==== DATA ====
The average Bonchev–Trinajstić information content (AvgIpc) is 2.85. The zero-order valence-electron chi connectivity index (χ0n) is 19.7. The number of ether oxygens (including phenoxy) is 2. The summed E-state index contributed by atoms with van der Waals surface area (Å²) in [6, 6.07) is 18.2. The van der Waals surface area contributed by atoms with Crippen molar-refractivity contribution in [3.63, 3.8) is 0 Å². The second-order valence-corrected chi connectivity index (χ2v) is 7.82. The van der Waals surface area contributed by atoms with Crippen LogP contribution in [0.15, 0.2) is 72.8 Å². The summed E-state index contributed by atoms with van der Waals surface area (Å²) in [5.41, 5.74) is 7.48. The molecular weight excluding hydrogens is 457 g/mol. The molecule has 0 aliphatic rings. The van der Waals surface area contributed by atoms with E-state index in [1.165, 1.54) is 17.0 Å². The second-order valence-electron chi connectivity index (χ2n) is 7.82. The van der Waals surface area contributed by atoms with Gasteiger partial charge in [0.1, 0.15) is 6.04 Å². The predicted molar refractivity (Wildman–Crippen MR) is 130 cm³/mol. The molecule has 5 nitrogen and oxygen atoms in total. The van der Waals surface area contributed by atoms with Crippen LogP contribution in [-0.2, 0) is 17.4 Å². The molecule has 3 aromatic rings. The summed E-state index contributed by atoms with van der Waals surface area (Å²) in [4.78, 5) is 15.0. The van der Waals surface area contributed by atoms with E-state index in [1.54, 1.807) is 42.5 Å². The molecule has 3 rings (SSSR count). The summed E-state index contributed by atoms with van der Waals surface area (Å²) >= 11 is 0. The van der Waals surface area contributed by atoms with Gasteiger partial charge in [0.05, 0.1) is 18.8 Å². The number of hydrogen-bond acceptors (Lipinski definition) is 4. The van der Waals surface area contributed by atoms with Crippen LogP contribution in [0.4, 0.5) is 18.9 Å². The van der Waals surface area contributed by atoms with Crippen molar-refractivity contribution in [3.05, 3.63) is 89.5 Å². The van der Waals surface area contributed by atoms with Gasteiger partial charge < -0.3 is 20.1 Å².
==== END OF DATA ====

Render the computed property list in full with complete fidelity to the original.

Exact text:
The average Bonchev–Trinajstić information content (AvgIpc) is 2.85. The zero-order valence-electron chi connectivity index (χ0n) is 19.7. The number of ether oxygens (including phenoxy) is 2. The summed E-state index contributed by atoms with van der Waals surface area (Å²) in [6, 6.07) is 18.2. The van der Waals surface area contributed by atoms with Crippen molar-refractivity contribution in [3.63, 3.8) is 0 Å². The second-order valence-corrected chi connectivity index (χ2v) is 7.82. The van der Waals surface area contributed by atoms with Crippen LogP contribution in [0.15, 0.2) is 72.8 Å². The summed E-state index contributed by atoms with van der Waals surface area (Å²) in [5.41, 5.74) is 7.48. The molecular weight excluding hydrogens is 457 g/mol. The molecule has 0 aliphatic rings. The van der Waals surface area contributed by atoms with E-state index in [1.165, 1.54) is 17.0 Å². The second-order valence-electron chi connectivity index (χ2n) is 7.82. The van der Waals surface area contributed by atoms with Gasteiger partial charge in [0.1, 0.15) is 6.04 Å². The predicted molar refractivity (Wildman–Crippen MR) is 130 cm³/mol. The molecule has 5 nitrogen and oxygen atoms in total. The van der Waals surface area contributed by atoms with Crippen LogP contribution in [-0.2, 0) is 17.4 Å². The molecule has 3 aromatic rings. The summed E-state index contributed by atoms with van der Waals surface area (Å²) in [4.78, 5) is 15.0. The van der Waals surface area contributed by atoms with E-state index in [1.54, 1.807) is 42.5 Å². The molecule has 3 rings (SSSR count). The summed E-state index contributed by atoms with van der Waals surface area (Å²) >= 11 is 0. The van der Waals surface area contributed by atoms with Gasteiger partial charge in [0.05, 0.1) is 18.8 Å². The number of hydrogen-bond acceptors (Lipinski definition) is 4. The van der Waals surface area contributed by atoms with Crippen LogP contribution in [0.4, 0.5) is 18.9 Å². The van der Waals surface area contributed by atoms with Crippen molar-refractivity contribution in [3.05, 3.63) is 89.5 Å². The van der Waals surface area contributed by atoms with Gasteiger partial charge < -0.3 is 20.1 Å².